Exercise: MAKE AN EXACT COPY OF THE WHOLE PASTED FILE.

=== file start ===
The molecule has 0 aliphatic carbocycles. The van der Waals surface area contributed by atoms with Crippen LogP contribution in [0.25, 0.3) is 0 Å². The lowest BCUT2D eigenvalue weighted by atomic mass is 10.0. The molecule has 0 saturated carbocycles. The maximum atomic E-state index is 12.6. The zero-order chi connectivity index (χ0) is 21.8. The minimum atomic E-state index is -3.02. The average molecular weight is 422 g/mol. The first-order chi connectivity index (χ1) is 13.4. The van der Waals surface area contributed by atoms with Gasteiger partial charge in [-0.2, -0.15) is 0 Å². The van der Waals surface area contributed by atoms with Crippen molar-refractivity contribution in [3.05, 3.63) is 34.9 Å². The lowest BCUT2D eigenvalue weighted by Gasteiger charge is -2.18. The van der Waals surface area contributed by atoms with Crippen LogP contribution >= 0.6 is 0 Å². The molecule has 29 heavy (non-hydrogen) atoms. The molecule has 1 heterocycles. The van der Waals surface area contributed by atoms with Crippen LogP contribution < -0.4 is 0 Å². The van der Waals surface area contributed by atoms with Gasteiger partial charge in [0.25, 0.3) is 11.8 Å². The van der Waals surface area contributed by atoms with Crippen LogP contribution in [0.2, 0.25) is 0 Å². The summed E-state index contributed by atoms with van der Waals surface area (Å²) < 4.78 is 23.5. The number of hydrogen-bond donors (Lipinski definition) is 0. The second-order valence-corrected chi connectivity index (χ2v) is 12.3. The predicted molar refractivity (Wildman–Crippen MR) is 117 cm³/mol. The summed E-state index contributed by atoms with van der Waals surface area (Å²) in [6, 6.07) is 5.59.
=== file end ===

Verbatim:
The molecule has 0 aliphatic carbocycles. The van der Waals surface area contributed by atoms with Crippen LogP contribution in [0.25, 0.3) is 0 Å². The lowest BCUT2D eigenvalue weighted by atomic mass is 10.0. The molecule has 0 saturated carbocycles. The maximum atomic E-state index is 12.6. The zero-order chi connectivity index (χ0) is 21.8. The minimum atomic E-state index is -3.02. The average molecular weight is 422 g/mol. The first-order chi connectivity index (χ1) is 13.4. The van der Waals surface area contributed by atoms with Gasteiger partial charge in [-0.2, -0.15) is 0 Å². The van der Waals surface area contributed by atoms with Crippen molar-refractivity contribution in [3.05, 3.63) is 34.9 Å². The lowest BCUT2D eigenvalue weighted by Gasteiger charge is -2.18. The van der Waals surface area contributed by atoms with Crippen LogP contribution >= 0.6 is 0 Å². The molecule has 29 heavy (non-hydrogen) atoms. The molecule has 1 heterocycles. The van der Waals surface area contributed by atoms with Crippen LogP contribution < -0.4 is 0 Å². The van der Waals surface area contributed by atoms with Gasteiger partial charge in [0.25, 0.3) is 11.8 Å². The van der Waals surface area contributed by atoms with Crippen LogP contribution in [0.2, 0.25) is 0 Å². The summed E-state index contributed by atoms with van der Waals surface area (Å²) < 4.78 is 23.5. The number of hydrogen-bond donors (Lipinski definition) is 0. The second-order valence-corrected chi connectivity index (χ2v) is 12.3. The predicted molar refractivity (Wildman–Crippen MR) is 117 cm³/mol. The summed E-state index contributed by atoms with van der Waals surface area (Å²) in [6, 6.07) is 5.59.